“Over the years I’ve met a diverse collection of writers who have never been published or earned any academic credentials, yet whose claim to the title of artist is genuine. These invisible writers are soldiers and bakers, convicts and salesmen, winos, hairdressers, firefighters, farmers and waitresses. Their only qualifications to literary authenticity are their writings and their desire to write. Often the only time they have is stolen time, and their private scrawls end up on cocktail napkins, penciled in the margins of receipts, on any piece of paper handy.” Tai Moses —Invisible Writers (Alternet)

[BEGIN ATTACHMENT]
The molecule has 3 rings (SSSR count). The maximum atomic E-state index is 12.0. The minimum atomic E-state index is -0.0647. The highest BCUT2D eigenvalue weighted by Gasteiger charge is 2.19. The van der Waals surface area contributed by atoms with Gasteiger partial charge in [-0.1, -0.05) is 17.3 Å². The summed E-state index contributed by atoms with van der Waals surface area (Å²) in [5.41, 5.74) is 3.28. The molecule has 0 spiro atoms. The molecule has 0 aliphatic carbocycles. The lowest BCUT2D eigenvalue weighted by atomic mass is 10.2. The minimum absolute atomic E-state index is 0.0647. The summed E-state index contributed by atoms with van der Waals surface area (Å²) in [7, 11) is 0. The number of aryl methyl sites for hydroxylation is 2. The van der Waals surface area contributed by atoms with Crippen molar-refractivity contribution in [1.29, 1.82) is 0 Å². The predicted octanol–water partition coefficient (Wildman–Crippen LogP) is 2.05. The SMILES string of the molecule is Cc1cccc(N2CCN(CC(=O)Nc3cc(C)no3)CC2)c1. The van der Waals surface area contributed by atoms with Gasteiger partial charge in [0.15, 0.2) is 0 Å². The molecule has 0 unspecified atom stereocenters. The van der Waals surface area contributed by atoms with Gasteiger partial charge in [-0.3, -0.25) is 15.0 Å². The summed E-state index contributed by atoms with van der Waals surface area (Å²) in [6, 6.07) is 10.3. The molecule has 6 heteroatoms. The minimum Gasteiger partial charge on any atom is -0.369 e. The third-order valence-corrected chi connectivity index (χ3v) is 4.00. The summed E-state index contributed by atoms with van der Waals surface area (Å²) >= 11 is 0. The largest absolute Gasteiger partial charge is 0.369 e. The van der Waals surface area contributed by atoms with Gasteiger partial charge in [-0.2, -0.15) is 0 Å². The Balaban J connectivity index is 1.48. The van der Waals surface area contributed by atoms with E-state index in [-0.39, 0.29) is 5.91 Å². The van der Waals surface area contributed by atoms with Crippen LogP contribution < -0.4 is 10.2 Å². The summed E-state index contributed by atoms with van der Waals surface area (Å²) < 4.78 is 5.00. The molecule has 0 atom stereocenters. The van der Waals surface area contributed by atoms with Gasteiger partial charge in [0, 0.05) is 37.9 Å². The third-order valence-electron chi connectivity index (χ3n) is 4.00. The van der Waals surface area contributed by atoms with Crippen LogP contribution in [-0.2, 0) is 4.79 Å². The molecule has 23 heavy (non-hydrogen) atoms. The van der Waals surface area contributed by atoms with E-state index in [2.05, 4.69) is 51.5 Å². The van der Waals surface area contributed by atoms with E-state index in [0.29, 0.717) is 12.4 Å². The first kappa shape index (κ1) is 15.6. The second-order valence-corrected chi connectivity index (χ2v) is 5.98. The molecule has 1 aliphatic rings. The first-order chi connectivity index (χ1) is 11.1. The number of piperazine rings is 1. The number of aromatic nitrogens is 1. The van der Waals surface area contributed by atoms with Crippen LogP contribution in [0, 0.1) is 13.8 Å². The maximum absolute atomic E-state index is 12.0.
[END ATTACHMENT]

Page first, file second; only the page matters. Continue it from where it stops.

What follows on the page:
The writing is a bit melodramatic (“…the forbidden words found expression anyway, for even the U.S. Army cannot discipline the imagination”), but the insights are provocative. I can’t help but think of Tom Wingfield, the narrator-protagonist of The Glass Menagerie, who works in a shoe warehouse and writes poems on box lids. The modernist poets, novelists and playwrights frequently came from immigrant or lower-class backgrounds.
Suggested by Charlie on KairosNews.